Login

GPC Members Login
If you have any problems or have forgotten your login please contact [email protected]


Pollen stays on bee bodies right where flowers need it for pollination

After grooming, bees still have pollen on body parts that match the position of flower pollen-sacs and stigmas, according to a study published in the open-access journal PLOS ONE by Petra Wester from Heinrich-Heine-University, Germany, and colleagues.

Flowers depend on pollen for pollination, and flower-visiting bees collect large quantities of pollen to feed their larvae. However, there has been little work on flower-pollinator interactions in view of this conflict over pollen. Field observations suggest that flower-visiting bees have residual patches of pollen after grooming, and it has been hypothesized that these ungroomed body parts serve as "safe sites" that transfer pollen from one flower to another.

Wester and colleagues tested this hypothesis with two experiments: one assessed bee grooming patterns, and the other assessed whether plants contact these safe sites on bees. In the first experiment, the researchers put individual Bombus terrestris bees and pollen grains in covered jars. As the bees flew, they stirred up the pollen grains and became evenly coated with pollen within minutes. After transferring the bees to clean jars and letting them groom themselves, the researchers counted the pollen grains that remained on safe sites. In the second experiment, the researchers put B. terrestris and Apis mellifera bees in indoor flight cages with flowers where the anthers and stigmas were marked with fluorescent dye. By observing the transfer of the dye to the bee, the authors could determine which areas touched the flowers' reproductive organs.

The researchers found that B. terrestris and A. mellifera had similar safe sites after grooming, and that these areas were less groomed by the bees' legs. In both bee species, the waist had the most pollen, followed by the dorsal parts of the thorax and abdomen. Importantly, the fluorescent dye experiment showed that the flowers contacted these same safe sites, allowing for pollen deposition by the anther and for pollen uptake by the stigma. These findings could help focus future studies on, for example, the morphological match between pollinators and flowers, as well as on strategies that both pollinators and flowers use to bypass the conflict over pollen.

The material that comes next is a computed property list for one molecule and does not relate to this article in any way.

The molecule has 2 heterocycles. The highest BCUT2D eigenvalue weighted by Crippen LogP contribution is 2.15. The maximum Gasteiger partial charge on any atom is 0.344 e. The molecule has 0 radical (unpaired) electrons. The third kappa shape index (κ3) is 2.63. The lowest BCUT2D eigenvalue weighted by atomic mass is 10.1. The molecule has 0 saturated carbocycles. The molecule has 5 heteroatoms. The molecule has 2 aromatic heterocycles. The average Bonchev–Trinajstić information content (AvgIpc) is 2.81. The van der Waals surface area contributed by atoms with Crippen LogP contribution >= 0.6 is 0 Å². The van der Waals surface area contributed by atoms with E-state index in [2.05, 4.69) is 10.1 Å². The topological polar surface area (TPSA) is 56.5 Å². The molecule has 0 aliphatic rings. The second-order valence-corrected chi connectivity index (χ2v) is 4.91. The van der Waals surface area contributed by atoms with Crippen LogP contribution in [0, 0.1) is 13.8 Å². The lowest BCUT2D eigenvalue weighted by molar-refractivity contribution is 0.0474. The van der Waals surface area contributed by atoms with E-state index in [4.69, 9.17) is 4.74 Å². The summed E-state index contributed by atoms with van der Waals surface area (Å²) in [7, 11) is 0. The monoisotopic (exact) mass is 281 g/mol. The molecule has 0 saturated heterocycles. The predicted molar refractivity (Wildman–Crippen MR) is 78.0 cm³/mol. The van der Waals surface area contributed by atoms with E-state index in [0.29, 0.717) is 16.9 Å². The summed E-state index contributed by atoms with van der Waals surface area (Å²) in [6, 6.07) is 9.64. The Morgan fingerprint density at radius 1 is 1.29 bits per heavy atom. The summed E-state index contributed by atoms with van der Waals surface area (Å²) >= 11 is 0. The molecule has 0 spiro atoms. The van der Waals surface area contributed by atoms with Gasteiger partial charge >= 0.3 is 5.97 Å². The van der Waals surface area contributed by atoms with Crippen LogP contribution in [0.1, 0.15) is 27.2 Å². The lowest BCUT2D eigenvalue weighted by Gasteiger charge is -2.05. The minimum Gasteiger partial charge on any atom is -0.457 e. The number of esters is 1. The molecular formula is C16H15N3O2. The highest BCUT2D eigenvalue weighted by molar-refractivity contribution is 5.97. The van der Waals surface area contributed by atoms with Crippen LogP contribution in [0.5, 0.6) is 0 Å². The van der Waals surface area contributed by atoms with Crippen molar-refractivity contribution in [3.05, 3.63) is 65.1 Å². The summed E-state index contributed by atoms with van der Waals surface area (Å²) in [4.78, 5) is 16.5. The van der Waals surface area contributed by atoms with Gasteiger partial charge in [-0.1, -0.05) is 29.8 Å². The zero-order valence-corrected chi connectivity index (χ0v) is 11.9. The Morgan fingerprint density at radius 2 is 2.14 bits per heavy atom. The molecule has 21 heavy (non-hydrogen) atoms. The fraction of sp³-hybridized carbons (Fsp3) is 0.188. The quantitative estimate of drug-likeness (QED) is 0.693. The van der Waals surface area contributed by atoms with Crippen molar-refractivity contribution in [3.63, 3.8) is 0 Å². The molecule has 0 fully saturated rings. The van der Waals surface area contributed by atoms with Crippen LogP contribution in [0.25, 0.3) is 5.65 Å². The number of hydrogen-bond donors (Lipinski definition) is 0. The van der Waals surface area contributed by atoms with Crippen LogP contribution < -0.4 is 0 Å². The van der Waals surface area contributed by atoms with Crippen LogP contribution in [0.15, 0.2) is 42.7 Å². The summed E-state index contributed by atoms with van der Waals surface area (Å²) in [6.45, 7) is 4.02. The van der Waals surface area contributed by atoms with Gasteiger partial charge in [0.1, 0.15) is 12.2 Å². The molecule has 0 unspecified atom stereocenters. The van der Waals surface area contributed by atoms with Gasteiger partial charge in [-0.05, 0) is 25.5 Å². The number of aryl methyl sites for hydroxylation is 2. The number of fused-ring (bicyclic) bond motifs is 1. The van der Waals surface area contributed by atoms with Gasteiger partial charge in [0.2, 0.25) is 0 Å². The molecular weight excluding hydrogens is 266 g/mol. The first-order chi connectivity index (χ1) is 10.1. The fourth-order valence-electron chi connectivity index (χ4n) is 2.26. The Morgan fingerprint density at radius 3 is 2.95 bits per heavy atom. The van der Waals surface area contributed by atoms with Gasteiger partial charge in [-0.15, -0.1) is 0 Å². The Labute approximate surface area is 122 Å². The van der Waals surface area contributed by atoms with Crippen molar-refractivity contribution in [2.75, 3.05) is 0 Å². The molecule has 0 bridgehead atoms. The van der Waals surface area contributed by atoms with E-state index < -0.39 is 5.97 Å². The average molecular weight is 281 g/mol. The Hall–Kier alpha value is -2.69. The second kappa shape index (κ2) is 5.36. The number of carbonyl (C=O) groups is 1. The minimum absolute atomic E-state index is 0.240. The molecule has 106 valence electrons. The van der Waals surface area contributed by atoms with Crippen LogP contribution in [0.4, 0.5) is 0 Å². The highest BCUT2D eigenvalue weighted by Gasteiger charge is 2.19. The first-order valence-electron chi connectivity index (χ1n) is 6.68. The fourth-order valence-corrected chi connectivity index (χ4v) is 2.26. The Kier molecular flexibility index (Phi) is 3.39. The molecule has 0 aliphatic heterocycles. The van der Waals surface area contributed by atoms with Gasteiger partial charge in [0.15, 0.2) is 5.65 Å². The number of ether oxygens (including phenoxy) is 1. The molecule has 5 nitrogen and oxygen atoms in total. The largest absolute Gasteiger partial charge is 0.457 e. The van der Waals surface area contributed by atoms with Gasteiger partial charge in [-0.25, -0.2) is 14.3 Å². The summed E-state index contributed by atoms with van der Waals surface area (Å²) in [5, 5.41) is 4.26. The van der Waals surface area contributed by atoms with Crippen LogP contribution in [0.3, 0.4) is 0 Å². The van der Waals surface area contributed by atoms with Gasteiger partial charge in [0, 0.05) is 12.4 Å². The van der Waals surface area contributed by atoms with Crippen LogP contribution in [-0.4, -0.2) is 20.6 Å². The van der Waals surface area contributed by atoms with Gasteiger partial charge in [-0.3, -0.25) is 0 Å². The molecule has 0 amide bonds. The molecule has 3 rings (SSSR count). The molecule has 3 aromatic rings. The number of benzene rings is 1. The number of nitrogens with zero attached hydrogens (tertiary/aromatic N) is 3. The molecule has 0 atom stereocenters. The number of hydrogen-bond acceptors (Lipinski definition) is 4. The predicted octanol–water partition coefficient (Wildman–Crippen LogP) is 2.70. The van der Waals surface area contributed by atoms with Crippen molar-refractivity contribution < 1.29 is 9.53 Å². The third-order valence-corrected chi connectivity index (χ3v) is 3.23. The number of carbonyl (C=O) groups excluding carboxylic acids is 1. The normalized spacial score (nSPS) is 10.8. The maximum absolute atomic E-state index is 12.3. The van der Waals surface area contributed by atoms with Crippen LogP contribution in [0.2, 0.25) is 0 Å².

For the first time, we experimentally demonstrated the position, area and pollen amount of so-called safe sites at the body of honeybees and bumblebees," says Wester. "We also showed that these specific body areas bees cannot groom are contacted by pollen-sacs and stigmas of several plant species, confirming the importance of the bees' safe sites."

Read the paper: To be on the safe site - Ungroomed spots on the bee's body and their importance for pollination.

Article source: PLOS.

Image credit: Petra Wester

News

Harvard forest report: Forests, funding, and conservation in decline across New England

New England has been losing forestland to development at a rate of 65 acres per day, according to a new report released by the Harvard Forest, a research institute of Harvard University, and a team of authors from across the region. Public funding for land protection has also been steadily declining in all six New England states and is now half what it was at its 2008 peak; with land conservation trends following suit.


Plant physiology: Adjusting to fluctuating temperatures

Later leaf emergence, earlier leaf loss: A new study of Ludwig-Maximilians-Universitaet (LMU) in Munich shows that the average vegetation periods of trees and shrubs in North America are intrinsically three weeks shorter than those of comparable species in Europe and Asia.


More mouths can be fed by boosting number of plant pores

Scientists at Institute of Transformative Bio-Molecules (ITbM), Nagoya University have synthesized a new bioactive small molecule that has the ability to increase stomata numbers on flowering plants without stunting their growth. The team’s new discovery could help elucidate the stomatal development mechanism in plants.